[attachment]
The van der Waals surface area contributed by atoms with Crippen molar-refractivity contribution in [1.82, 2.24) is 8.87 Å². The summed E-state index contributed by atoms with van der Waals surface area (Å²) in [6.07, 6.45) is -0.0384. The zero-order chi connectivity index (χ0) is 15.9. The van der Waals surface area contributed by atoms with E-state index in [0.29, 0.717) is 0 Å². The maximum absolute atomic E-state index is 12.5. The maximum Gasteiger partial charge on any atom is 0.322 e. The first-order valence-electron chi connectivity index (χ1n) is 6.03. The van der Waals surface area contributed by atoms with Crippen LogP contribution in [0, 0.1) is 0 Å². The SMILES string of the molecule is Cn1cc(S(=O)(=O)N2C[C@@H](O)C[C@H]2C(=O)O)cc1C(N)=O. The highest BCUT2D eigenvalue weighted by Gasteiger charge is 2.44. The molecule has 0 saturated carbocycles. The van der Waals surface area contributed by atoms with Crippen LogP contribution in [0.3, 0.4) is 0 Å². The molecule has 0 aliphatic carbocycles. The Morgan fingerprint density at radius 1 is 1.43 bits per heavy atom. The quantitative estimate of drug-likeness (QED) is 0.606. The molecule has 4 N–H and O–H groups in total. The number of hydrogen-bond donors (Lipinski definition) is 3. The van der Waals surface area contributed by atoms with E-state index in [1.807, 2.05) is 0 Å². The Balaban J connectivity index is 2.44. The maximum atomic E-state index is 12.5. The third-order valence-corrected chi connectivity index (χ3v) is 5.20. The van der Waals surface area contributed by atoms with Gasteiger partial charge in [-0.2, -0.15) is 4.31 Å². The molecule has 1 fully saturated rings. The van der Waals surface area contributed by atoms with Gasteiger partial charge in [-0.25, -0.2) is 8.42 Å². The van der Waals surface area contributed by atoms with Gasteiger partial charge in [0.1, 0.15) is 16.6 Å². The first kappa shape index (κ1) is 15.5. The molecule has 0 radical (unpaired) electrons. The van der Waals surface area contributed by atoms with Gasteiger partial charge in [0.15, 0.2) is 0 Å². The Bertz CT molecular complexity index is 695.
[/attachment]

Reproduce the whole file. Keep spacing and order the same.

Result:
The van der Waals surface area contributed by atoms with Crippen molar-refractivity contribution in [1.82, 2.24) is 8.87 Å². The summed E-state index contributed by atoms with van der Waals surface area (Å²) in [6.07, 6.45) is -0.0384. The zero-order chi connectivity index (χ0) is 15.9. The van der Waals surface area contributed by atoms with E-state index in [0.29, 0.717) is 0 Å². The maximum absolute atomic E-state index is 12.5. The maximum Gasteiger partial charge on any atom is 0.322 e. The first-order valence-electron chi connectivity index (χ1n) is 6.03. The van der Waals surface area contributed by atoms with Crippen LogP contribution in [0, 0.1) is 0 Å². The SMILES string of the molecule is Cn1cc(S(=O)(=O)N2C[C@@H](O)C[C@H]2C(=O)O)cc1C(N)=O. The highest BCUT2D eigenvalue weighted by Gasteiger charge is 2.44. The molecule has 0 saturated carbocycles. The van der Waals surface area contributed by atoms with Crippen LogP contribution in [0.3, 0.4) is 0 Å². The molecule has 0 aliphatic carbocycles. The Morgan fingerprint density at radius 1 is 1.43 bits per heavy atom. The quantitative estimate of drug-likeness (QED) is 0.606. The molecule has 4 N–H and O–H groups in total. The number of hydrogen-bond donors (Lipinski definition) is 3. The van der Waals surface area contributed by atoms with E-state index in [1.807, 2.05) is 0 Å². The Balaban J connectivity index is 2.44. The maximum atomic E-state index is 12.5. The third-order valence-corrected chi connectivity index (χ3v) is 5.20. The van der Waals surface area contributed by atoms with Gasteiger partial charge in [-0.2, -0.15) is 4.31 Å². The molecule has 1 fully saturated rings. The van der Waals surface area contributed by atoms with Gasteiger partial charge in [-0.25, -0.2) is 8.42 Å². The van der Waals surface area contributed by atoms with Gasteiger partial charge in [0.1, 0.15) is 16.6 Å². The first kappa shape index (κ1) is 15.5. The molecule has 0 radical (unpaired) electrons. The van der Waals surface area contributed by atoms with Gasteiger partial charge in [0.15, 0.2) is 0 Å². The Bertz CT molecular complexity index is 695.